In theorem A3.5 of Ash's book Abstract Algebra: The Basic Graduate Year (page 20 in this pdf), the author set out to prove the following.

Let $\sigma: F \rightarrow L$ be a field monomorphism where $L$ is algebraically closed. If $E/F$ is algebraic, then $\sigma$ extends to a monomorphism $\tau: E \rightarrow L$.

Here is the full statement and proof:

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The proof is essentially an application of Zorn's lemma. However, the author never explicitly explained why it is necessary for $L$ to be algebraically closed.

Here is a counter-example with the condition removed: Stack $E/L/F$ into a chain of extensions where $E$ is algebraically closed and a proper extension of $L$. As a result, we cannot have any monomorphism from $E$ into $L$.

Now, how do I weave this observation into the proof?

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    $\begingroup$ Well, I would look into (A3.4). $\endgroup$ – Kevin Carlson Aug 2 '15 at 23:08

Take a look at A3.4:

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The fact that $L$ is algebraically closed implies that the number of distinct roots of the polynomial $f\in F[x]$ in an algebraic closure of $F$ is equal to the number of distinct roots of $\sigma f\in L[x]$ in $L$.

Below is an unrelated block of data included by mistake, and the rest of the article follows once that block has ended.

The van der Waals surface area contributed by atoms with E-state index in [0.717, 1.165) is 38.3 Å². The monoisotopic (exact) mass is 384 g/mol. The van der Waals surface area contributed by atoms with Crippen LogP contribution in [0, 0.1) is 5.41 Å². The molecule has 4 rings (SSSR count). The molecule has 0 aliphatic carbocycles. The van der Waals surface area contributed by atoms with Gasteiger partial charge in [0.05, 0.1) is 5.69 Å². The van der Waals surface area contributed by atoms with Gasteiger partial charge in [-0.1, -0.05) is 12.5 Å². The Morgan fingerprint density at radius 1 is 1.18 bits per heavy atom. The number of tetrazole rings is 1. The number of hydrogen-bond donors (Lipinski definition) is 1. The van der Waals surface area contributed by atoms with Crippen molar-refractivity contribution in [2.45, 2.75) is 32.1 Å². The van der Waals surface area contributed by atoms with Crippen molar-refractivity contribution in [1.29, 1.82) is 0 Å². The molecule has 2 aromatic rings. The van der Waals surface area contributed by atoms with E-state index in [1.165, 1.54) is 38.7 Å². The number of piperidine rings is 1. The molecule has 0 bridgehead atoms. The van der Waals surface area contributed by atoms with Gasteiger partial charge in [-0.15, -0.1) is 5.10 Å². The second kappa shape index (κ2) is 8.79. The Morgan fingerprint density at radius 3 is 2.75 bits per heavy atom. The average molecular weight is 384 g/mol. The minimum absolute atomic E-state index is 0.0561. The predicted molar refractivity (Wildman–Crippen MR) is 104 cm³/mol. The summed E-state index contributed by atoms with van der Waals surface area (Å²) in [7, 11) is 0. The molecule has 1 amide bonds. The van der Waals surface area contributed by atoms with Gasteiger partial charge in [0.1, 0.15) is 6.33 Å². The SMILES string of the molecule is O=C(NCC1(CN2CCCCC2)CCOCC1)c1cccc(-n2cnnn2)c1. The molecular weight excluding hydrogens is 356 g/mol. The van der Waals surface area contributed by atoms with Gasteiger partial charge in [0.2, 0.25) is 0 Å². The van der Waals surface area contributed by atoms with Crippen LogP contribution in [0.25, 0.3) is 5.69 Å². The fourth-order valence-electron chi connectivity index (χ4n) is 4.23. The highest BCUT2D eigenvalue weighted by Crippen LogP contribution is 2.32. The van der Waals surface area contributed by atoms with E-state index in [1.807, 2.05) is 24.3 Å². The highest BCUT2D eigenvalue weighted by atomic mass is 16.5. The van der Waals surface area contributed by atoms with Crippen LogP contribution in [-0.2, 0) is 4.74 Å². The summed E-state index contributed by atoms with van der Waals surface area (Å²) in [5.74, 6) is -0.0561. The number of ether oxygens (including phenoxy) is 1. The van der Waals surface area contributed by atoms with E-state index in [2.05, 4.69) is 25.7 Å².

• $\begingroup$ I did not entirely understood A3.4 and skipped it. On second look, it seems that we want $L$ to be algebraically closed so that the image of the extension is in $L$. If $\beta_1, \beta_2 \ldots \beta_m$ are the distinct roots of $\sigma f$, then $F(\alpha) \cong (\sigma F)(\beta_i)$ where $i \in \{ \, 1, 2 \ldots m \, \}$. This gives us the $m$ extensions associated with $\alpha \in E$. If $L$ is not algebraically closed, then some of the extensions may not land on $L$. I still need to stew over the details, but the big picture looks right, TY .... $\endgroup$ – Andy Tam Aug 3 '15 at 14:37

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